To help students consider the possible advantages and disadvantages of the decision Orpah and Ruth faced, copy the following chart on the board, and invite students to copy it in their class notebooks or scripture study journals:

    Orpah’s and Ruth’s Decisions

    Stay in Moab

    Go to Bethlehem

    Advantages

    Disadvantages

    • What might have been some of the advantages of staying in Moab for Orpah and Ruth?

    Write students’ answers in the “Advantages” section under “Stay in Moab.” (Possible answers include returning to live with their families and marrying new husbands who would provide for them.)

    Invite a student to read Ruth 1:10 aloud. Ask the class to follow along, looking for what Orpah and Ruth said they would do.

    • What did Orpah and Ruth say they would do?

    • Based on Orpah and Ruth’s response, what type of feelings do you suppose they had for Naomi?

    Point out the phrase “thy people” in verse 10. Explain that the Israelites’ religion and culture differed significantly from those of the people who lived in Moab, who worshipped idols. Although Orpah and Ruth were Moabites, it appears that they had forsaken the worship of idols and instead worshipped the Lord with their husbands and Naomi (see Ruth 1:15).

    • What might have been some of the advantages of choosing to go with Naomi to Bethlehem?

    Write students’ answers in the “Advantages” section under “Go to Bethlehem.” (Possible answers include caring for Naomi and worshipping the Lord with others who believed in Him.)

    Invite a student to read Ruth 1:11–14 aloud. Ask the class to follow along, looking for Naomi’s response to Orpah and Ruth.

    • Why did Naomi discourage Orpah and Ruth from going to Bethlehem with her?

    Write students’ answers in the “Disadvantages” section under “Go to Bethlehem.”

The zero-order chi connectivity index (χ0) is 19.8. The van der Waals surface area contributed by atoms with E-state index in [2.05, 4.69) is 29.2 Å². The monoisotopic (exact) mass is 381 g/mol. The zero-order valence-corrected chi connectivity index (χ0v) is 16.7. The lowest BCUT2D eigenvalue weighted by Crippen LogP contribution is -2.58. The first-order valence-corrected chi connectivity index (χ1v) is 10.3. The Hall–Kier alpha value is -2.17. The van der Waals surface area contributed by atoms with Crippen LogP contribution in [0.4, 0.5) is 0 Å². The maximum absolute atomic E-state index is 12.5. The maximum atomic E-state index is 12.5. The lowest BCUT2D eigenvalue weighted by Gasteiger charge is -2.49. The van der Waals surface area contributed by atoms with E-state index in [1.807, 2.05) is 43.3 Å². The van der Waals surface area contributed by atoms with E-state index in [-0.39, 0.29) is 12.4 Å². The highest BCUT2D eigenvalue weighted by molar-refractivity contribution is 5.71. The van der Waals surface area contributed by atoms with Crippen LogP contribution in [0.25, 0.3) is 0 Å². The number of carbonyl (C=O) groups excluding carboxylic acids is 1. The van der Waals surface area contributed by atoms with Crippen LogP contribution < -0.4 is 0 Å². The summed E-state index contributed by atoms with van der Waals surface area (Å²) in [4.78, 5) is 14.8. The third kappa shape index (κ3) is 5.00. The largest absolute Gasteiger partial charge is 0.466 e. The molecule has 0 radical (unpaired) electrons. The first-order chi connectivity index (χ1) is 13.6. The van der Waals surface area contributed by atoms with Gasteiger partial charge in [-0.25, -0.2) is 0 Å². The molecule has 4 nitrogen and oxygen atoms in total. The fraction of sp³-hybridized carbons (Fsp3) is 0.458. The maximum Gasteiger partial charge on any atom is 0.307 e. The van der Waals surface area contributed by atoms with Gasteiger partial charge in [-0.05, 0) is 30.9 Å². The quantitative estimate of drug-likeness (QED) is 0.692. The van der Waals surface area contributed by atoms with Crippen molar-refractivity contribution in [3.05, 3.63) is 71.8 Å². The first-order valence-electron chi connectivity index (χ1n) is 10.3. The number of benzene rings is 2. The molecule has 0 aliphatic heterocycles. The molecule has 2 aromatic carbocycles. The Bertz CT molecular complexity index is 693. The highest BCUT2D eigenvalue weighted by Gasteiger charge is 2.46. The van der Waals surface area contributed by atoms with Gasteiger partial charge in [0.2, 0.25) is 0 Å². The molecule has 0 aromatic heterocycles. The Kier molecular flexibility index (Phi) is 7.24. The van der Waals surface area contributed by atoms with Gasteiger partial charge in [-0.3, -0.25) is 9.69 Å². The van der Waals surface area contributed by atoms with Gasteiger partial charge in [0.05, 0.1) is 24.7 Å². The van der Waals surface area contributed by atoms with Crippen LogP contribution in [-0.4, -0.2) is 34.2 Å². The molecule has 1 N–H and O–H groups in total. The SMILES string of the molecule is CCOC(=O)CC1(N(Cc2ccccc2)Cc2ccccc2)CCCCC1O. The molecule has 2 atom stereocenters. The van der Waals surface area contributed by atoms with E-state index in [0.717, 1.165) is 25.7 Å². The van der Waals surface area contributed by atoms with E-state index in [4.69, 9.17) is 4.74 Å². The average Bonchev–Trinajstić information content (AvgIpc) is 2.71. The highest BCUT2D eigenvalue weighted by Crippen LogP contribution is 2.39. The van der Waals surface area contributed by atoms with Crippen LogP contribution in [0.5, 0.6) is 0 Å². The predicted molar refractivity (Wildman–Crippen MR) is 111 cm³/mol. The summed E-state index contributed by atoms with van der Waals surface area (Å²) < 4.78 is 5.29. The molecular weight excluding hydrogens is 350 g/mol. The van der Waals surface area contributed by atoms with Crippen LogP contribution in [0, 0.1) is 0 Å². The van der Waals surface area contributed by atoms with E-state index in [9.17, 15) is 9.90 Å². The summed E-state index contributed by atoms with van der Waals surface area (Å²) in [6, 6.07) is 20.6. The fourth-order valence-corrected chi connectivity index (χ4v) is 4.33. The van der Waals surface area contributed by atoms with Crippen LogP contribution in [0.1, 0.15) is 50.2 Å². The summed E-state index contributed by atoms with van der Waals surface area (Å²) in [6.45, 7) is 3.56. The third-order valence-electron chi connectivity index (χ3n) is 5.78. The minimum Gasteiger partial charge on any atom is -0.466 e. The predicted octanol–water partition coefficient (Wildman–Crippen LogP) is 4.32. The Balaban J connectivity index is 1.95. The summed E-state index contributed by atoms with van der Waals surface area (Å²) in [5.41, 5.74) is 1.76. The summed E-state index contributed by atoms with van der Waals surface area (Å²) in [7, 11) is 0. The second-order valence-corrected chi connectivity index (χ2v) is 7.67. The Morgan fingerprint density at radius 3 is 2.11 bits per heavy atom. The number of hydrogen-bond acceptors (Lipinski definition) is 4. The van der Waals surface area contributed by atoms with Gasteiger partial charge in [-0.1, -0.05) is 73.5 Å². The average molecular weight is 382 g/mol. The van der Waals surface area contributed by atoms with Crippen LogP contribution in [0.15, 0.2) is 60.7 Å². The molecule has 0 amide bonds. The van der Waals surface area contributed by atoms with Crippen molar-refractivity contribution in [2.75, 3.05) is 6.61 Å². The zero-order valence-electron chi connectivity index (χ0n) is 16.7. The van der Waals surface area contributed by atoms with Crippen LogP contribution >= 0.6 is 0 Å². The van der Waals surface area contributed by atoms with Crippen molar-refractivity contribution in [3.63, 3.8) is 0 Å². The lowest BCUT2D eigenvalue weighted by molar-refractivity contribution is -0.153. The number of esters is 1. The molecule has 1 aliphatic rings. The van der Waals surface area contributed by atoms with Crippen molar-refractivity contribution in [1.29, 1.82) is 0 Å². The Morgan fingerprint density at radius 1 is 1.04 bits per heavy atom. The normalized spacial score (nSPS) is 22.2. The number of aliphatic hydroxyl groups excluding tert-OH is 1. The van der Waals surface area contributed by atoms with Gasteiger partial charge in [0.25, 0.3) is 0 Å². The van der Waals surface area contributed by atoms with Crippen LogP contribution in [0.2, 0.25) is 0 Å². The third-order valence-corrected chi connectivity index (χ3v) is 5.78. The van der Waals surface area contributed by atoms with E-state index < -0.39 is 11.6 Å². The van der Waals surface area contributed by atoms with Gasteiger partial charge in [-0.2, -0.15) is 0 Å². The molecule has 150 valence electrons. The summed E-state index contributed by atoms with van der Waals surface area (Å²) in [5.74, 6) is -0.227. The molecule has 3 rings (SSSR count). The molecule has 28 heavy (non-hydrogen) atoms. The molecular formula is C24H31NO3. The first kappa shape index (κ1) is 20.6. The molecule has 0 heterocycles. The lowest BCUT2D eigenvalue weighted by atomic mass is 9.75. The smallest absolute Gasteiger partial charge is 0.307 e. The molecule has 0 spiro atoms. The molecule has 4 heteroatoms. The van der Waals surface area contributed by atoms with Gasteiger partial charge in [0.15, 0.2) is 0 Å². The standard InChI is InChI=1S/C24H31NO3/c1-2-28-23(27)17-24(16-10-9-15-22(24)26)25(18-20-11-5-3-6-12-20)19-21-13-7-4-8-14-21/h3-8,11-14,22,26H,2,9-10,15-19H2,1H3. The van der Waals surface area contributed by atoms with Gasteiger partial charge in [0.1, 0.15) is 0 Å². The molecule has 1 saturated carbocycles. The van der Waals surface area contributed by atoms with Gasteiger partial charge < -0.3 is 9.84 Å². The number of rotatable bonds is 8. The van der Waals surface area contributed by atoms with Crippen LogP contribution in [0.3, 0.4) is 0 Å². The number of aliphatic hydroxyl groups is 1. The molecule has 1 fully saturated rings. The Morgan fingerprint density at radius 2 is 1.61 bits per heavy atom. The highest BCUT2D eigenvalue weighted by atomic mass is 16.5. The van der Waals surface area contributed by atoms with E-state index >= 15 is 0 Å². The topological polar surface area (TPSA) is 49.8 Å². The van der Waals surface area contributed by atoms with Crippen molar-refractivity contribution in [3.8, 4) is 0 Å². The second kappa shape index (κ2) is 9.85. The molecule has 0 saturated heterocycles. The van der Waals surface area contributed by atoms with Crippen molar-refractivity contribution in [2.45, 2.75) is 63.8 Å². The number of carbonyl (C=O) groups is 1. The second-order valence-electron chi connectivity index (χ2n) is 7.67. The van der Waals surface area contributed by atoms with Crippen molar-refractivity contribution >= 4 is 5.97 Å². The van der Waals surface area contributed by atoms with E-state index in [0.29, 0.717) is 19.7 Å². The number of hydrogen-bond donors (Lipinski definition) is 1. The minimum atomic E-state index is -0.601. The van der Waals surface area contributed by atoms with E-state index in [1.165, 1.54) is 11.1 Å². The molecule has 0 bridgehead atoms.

• What other disadvantages might Orpah and Ruth have experienced as a result of going to Bethlehem?

    Add students’ answers to the “Disadvantages” section under “Go to Bethlehem.” (Possible answers include needing to provide for themselves and being strangers in a land distant from their homes and families.)

    • What disadvantages would Orpah and Ruth have experienced as a result of staying in Moab?

    Add students’ answers to the “Disadvantages” section under “Stay in Moab.” (They would not be with Naomi, whom they loved, and they may not be able to worship the Lord with others who shared their faith.)

    • What would you have done if you had been in Orpah and Ruth’s position? Why?

    Invite a student to read Ruth 1:14–15 aloud. Ask the class to follow along, looking for what Orpah decided to do. Ask students to report what they find.

    • What could the words “gone back unto her people, and unto her gods” (Ruth 1:15) suggest about Orpah’s relationship with the Lord? (Orpah may have chosen to return to her old gods and ways.)

    Invite a student to read Ruth 1:16–17 aloud. Ask the class to follow along, looking for what Ruth decided to do.

    • What do you think about Ruth’s response?

    • How do Ruth’s words show that she trusted in the Lord?

    After students respond, write the following incomplete statement on the board: If we choose to trust in the Lord, then …